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WHITE CLIFFS COUNTRY TRAIL - Part 3
A Circular walk from Sandwich

I did this walk on Monday 25th May, driving down to Sandwich where I parked close to Sandwich station. This was just a short distance away from the Ropewalk where I resumed my walk along the route of the White Cliffs Country Trail.

Ropewalk, Sandwich
Woodnesborough Road, Sandwich
Path behind Woodnesborough Road
(1) Ropewalk, Sandwich
(2) Woodnesborough Road, Sandwich
(3) Path behind Woodnesborough Road

The Ropewalk, photo 1, forms part of the old town walls of Sandwich and has a moat running alongside it. The Ropewalk is followed to the Woodnesborough Road, photo 2, where the trail then heads to left, following the road round to cross over the railway lines. Just before the junction with St Bart's Road the route joins a footpath on the left that heads down a track and then turns to the left to run alongside the back gardens of the houses that line the Woodnesborough Road. This stretch of path, which has fields to the right, photo 3, is followed down to reach the A256 road. On the way I passed by a very friendly tabby cat and also saw quite a large number of Painted Lady butterflies at the field edge.

Path alongside the A256
Felderland Farm
Blackcurrant bushes
(4) Path alongside the A256
(5) Felderland Farm
(6) Blackcurrant bushes

At the end of the path the route turns to the left to briefly rejoin the Woodnesborough Road as it crosses over the A256. Once over the road the route turns to the left joining a track that runs parallel with the main road, photo 4. At the junction I spotted one of the old White Cliff Country Trail way markers although the sign was almost completely obscured. Reaching a roundabout the route crosses back over the A256 and heads a very short distance to the left alongside the A258 to join a footpath on the right that leads out into an orchard, photo 5 which contained a variety of different fruit trees including a number of cherry trees which were enclosed in swathes of green netting to keep the birds off. The route heads across Felderland Lane and continues alongside a large field of blackcurrants, photo 6, before turning to the right and heading past more orchards on the right and a small patch of woodland to the left.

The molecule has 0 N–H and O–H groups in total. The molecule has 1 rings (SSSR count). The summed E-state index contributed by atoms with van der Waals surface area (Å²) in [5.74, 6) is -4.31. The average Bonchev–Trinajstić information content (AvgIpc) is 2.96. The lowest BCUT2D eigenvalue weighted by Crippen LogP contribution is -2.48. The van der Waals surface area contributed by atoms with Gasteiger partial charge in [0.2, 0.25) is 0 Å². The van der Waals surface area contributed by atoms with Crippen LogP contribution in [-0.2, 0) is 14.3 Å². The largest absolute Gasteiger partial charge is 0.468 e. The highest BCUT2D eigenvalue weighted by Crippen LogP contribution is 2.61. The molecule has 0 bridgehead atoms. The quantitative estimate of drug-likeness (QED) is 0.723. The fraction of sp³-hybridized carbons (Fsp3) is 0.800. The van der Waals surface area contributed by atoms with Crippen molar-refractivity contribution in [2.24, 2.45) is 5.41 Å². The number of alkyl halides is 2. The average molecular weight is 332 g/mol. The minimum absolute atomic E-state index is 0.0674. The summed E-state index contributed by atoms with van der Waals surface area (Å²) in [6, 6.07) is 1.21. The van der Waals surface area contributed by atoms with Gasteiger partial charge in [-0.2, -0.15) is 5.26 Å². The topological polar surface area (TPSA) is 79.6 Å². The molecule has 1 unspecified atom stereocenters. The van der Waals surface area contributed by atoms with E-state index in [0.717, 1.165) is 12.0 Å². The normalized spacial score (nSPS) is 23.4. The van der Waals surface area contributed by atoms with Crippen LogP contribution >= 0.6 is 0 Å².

Path nr North Stream
St Mary's Church, Eastry
Route Way Marker
(7) Path nr North Stream
(8) St Mary's Church, Eastry
(9) Route Way Marker

Leaving the orchards the path heads alongside a field edge running just above the small North Stream, which lies hidden in the grassland to the left of photo 7. The marked route of the footpath along the field edge was quite overgrown as there is now a permissive path that runs alongside the course of the North Stream as the route makes its way down to cross back over the A256 again. Once over the road the route heads between fields before turning to the left to join a tree lined track that heads up into the village of Eastry. Here the route turns briefly left down Church Street to enter the churchyard of St Mary's Church, photo 8. Leaving the end of the churchyard the route takes a footpath that bears to the right across a small field. At the corner of the field the route crosses a stile where there was probably the best preserved White Cliffs Country Trail way marker I encountered on all three stages of the walk, photo 9.

Rusty Gate by Brook Road
Crossing the A256 nr Eastry
Wild Strawberry
(10) Rusty Gate by Brook Road
(11) Crossing the A256 nr Eastry
(12) Wild Strawberry